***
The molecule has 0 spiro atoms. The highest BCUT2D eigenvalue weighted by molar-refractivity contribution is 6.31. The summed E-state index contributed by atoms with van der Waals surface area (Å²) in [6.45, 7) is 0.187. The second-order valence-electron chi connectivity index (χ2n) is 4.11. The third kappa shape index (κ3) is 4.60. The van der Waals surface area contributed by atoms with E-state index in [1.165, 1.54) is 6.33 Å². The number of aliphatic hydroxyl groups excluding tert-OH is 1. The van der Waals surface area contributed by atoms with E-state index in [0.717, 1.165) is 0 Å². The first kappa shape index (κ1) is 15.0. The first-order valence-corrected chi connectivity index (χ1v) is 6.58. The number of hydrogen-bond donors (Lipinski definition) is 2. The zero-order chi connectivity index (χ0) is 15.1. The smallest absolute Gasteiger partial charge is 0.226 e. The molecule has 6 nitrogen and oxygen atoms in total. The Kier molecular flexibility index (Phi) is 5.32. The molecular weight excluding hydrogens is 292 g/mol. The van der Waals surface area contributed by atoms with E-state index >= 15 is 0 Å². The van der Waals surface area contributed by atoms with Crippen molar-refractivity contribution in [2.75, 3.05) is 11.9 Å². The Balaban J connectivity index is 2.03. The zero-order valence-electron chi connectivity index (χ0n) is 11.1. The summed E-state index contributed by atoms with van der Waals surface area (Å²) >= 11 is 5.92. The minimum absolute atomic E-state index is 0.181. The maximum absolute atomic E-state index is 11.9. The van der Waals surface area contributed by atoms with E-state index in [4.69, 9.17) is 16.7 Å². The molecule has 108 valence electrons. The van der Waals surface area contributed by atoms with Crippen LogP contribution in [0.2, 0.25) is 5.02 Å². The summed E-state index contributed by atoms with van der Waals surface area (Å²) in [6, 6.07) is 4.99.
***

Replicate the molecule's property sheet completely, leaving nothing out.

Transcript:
The molecule has 0 spiro atoms. The highest BCUT2D eigenvalue weighted by molar-refractivity contribution is 6.31. The summed E-state index contributed by atoms with van der Waals surface area (Å²) in [6.45, 7) is 0.187. The second-order valence-electron chi connectivity index (χ2n) is 4.11. The third kappa shape index (κ3) is 4.60. The van der Waals surface area contributed by atoms with E-state index in [1.165, 1.54) is 6.33 Å². The number of aliphatic hydroxyl groups excluding tert-OH is 1. The van der Waals surface area contributed by atoms with E-state index in [0.717, 1.165) is 0 Å². The first kappa shape index (κ1) is 15.0. The first-order valence-corrected chi connectivity index (χ1v) is 6.58. The number of hydrogen-bond donors (Lipinski definition) is 2. The zero-order chi connectivity index (χ0) is 15.1. The smallest absolute Gasteiger partial charge is 0.226 e. The molecule has 6 nitrogen and oxygen atoms in total. The Kier molecular flexibility index (Phi) is 5.32. The molecular weight excluding hydrogens is 292 g/mol. The van der Waals surface area contributed by atoms with E-state index >= 15 is 0 Å². The van der Waals surface area contributed by atoms with Crippen molar-refractivity contribution in [2.75, 3.05) is 11.9 Å². The Balaban J connectivity index is 2.03. The zero-order valence-electron chi connectivity index (χ0n) is 11.1. The summed E-state index contributed by atoms with van der Waals surface area (Å²) >= 11 is 5.92. The minimum absolute atomic E-state index is 0.181. The maximum absolute atomic E-state index is 11.9. The van der Waals surface area contributed by atoms with E-state index in [4.69, 9.17) is 16.7 Å². The molecule has 108 valence electrons. The van der Waals surface area contributed by atoms with Crippen LogP contribution in [0.2, 0.25) is 5.02 Å². The summed E-state index contributed by atoms with van der Waals surface area (Å²) in [6, 6.07) is 4.99.